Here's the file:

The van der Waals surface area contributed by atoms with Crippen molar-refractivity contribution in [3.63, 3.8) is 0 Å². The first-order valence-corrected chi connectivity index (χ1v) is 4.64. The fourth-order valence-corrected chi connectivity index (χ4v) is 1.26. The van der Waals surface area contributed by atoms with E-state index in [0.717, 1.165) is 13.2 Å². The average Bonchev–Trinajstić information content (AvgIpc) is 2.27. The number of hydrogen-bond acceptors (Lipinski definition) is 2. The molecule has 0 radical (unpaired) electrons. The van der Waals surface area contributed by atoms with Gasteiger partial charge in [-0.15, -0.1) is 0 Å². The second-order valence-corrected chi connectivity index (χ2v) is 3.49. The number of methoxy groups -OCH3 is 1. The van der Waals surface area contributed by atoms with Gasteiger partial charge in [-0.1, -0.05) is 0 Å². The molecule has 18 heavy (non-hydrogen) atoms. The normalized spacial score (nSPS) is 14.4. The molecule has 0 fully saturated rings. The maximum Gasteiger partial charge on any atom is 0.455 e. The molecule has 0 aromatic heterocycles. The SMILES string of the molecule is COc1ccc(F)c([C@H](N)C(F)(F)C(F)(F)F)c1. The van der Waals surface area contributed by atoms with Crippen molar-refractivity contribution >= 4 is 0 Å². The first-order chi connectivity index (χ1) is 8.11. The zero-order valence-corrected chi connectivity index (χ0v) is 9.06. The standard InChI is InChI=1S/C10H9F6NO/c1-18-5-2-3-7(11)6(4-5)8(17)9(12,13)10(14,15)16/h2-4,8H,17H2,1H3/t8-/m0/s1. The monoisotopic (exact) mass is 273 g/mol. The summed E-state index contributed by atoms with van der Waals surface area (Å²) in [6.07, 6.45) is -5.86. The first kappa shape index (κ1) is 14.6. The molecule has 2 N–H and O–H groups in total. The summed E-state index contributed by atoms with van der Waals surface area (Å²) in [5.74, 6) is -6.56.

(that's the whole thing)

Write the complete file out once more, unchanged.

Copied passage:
The van der Waals surface area contributed by atoms with Crippen molar-refractivity contribution in [3.63, 3.8) is 0 Å². The first-order valence-corrected chi connectivity index (χ1v) is 4.64. The fourth-order valence-corrected chi connectivity index (χ4v) is 1.26. The van der Waals surface area contributed by atoms with E-state index in [0.717, 1.165) is 13.2 Å². The average Bonchev–Trinajstić information content (AvgIpc) is 2.27. The number of hydrogen-bond acceptors (Lipinski definition) is 2. The molecule has 0 radical (unpaired) electrons. The van der Waals surface area contributed by atoms with Gasteiger partial charge in [-0.15, -0.1) is 0 Å². The second-order valence-corrected chi connectivity index (χ2v) is 3.49. The number of methoxy groups -OCH3 is 1. The van der Waals surface area contributed by atoms with Gasteiger partial charge in [-0.1, -0.05) is 0 Å². The molecule has 18 heavy (non-hydrogen) atoms. The normalized spacial score (nSPS) is 14.4. The molecule has 0 fully saturated rings. The maximum Gasteiger partial charge on any atom is 0.455 e. The molecule has 0 aromatic heterocycles. The SMILES string of the molecule is COc1ccc(F)c([C@H](N)C(F)(F)C(F)(F)F)c1. The van der Waals surface area contributed by atoms with Crippen molar-refractivity contribution >= 4 is 0 Å². The first-order chi connectivity index (χ1) is 8.11. The zero-order valence-corrected chi connectivity index (χ0v) is 9.06. The standard InChI is InChI=1S/C10H9F6NO/c1-18-5-2-3-7(11)6(4-5)8(17)9(12,13)10(14,15)16/h2-4,8H,17H2,1H3/t8-/m0/s1. The monoisotopic (exact) mass is 273 g/mol. The summed E-state index contributed by atoms with van der Waals surface area (Å²) in [6.07, 6.45) is -5.86. The first kappa shape index (κ1) is 14.6. The molecule has 2 N–H and O–H groups in total. The summed E-state index contributed by atoms with van der Waals surface area (Å²) in [5.74, 6) is -6.56.